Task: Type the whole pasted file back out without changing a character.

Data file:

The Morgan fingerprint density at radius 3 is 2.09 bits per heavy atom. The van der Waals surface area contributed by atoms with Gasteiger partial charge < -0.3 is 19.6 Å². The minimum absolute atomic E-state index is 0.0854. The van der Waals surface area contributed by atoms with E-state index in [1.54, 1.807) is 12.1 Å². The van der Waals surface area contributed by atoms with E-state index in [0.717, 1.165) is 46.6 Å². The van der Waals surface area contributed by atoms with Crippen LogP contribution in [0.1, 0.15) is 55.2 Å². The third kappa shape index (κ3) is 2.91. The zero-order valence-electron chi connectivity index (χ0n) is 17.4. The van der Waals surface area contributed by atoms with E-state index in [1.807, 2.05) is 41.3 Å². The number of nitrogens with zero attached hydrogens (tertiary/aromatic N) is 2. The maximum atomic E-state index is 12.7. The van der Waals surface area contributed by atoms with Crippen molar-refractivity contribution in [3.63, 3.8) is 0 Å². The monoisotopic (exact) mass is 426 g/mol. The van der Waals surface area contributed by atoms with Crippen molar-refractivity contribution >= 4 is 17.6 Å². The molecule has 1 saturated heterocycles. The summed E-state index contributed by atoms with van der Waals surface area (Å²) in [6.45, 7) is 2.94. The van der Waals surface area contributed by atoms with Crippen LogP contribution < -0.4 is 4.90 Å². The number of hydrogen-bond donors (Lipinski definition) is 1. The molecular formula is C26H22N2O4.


The Morgan fingerprint density at radius 3 is 2.09 bits per heavy atom. The van der Waals surface area contributed by atoms with Gasteiger partial charge < -0.3 is 19.6 Å². The minimum absolute atomic E-state index is 0.0854. The van der Waals surface area contributed by atoms with E-state index in [1.54, 1.807) is 12.1 Å². The van der Waals surface area contributed by atoms with E-state index in [0.717, 1.165) is 46.6 Å². The van der Waals surface area contributed by atoms with Crippen LogP contribution in [0.1, 0.15) is 55.2 Å². The third kappa shape index (κ3) is 2.91. The zero-order valence-electron chi connectivity index (χ0n) is 17.4. The van der Waals surface area contributed by atoms with E-state index in [1.807, 2.05) is 41.3 Å². The number of nitrogens with zero attached hydrogens (tertiary/aromatic N) is 2. The maximum atomic E-state index is 12.7. The van der Waals surface area contributed by atoms with Crippen molar-refractivity contribution in [3.63, 3.8) is 0 Å². The monoisotopic (exact) mass is 426 g/mol. The van der Waals surface area contributed by atoms with Crippen molar-refractivity contribution >= 4 is 17.6 Å². The molecule has 1 saturated heterocycles. The summed E-state index contributed by atoms with van der Waals surface area (Å²) in [6.45, 7) is 2.94. The van der Waals surface area contributed by atoms with Crippen LogP contribution < -0.4 is 4.90 Å². The number of hydrogen-bond donors (Lipinski definition) is 1. The molecular formula is C26H22N2O4.